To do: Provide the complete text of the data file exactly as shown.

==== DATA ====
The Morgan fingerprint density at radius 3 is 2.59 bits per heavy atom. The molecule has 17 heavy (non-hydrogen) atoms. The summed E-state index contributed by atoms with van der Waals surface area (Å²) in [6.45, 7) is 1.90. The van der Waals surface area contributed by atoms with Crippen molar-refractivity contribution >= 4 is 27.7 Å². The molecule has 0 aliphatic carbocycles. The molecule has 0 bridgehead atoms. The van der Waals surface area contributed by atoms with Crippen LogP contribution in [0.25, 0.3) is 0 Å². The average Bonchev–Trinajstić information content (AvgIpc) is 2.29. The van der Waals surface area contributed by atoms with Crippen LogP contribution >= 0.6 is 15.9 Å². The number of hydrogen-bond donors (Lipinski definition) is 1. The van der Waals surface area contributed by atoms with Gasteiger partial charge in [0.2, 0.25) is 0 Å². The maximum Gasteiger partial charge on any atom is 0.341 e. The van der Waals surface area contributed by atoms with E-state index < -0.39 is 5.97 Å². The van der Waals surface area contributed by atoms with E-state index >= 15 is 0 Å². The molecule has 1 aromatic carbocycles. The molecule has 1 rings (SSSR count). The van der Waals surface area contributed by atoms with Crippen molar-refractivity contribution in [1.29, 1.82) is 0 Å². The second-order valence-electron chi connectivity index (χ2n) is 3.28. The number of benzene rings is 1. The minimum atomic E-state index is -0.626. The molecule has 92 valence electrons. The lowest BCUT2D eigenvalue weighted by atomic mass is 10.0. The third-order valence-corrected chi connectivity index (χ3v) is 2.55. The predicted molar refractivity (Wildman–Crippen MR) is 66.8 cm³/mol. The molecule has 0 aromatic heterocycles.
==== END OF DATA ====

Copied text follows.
The Morgan fingerprint density at radius 3 is 2.59 bits per heavy atom. The molecule has 17 heavy (non-hydrogen) atoms. The summed E-state index contributed by atoms with van der Waals surface area (Å²) in [6.45, 7) is 1.90. The van der Waals surface area contributed by atoms with Crippen molar-refractivity contribution >= 4 is 27.7 Å². The molecule has 0 aliphatic carbocycles. The molecule has 0 bridgehead atoms. The van der Waals surface area contributed by atoms with Crippen LogP contribution in [0.25, 0.3) is 0 Å². The average Bonchev–Trinajstić information content (AvgIpc) is 2.29. The van der Waals surface area contributed by atoms with Crippen LogP contribution >= 0.6 is 15.9 Å². The number of hydrogen-bond donors (Lipinski definition) is 1. The van der Waals surface area contributed by atoms with Gasteiger partial charge in [0.2, 0.25) is 0 Å². The maximum Gasteiger partial charge on any atom is 0.341 e. The van der Waals surface area contributed by atoms with E-state index < -0.39 is 5.97 Å². The van der Waals surface area contributed by atoms with E-state index >= 15 is 0 Å². The molecule has 1 aromatic carbocycles. The molecule has 1 rings (SSSR count). The van der Waals surface area contributed by atoms with Crippen molar-refractivity contribution in [1.29, 1.82) is 0 Å². The second-order valence-electron chi connectivity index (χ2n) is 3.28. The number of benzene rings is 1. The minimum atomic E-state index is -0.626. The molecule has 92 valence electrons. The lowest BCUT2D eigenvalue weighted by atomic mass is 10.0. The third-order valence-corrected chi connectivity index (χ3v) is 2.55. The predicted molar refractivity (Wildman–Crippen MR) is 66.8 cm³/mol. The molecule has 0 aromatic heterocycles.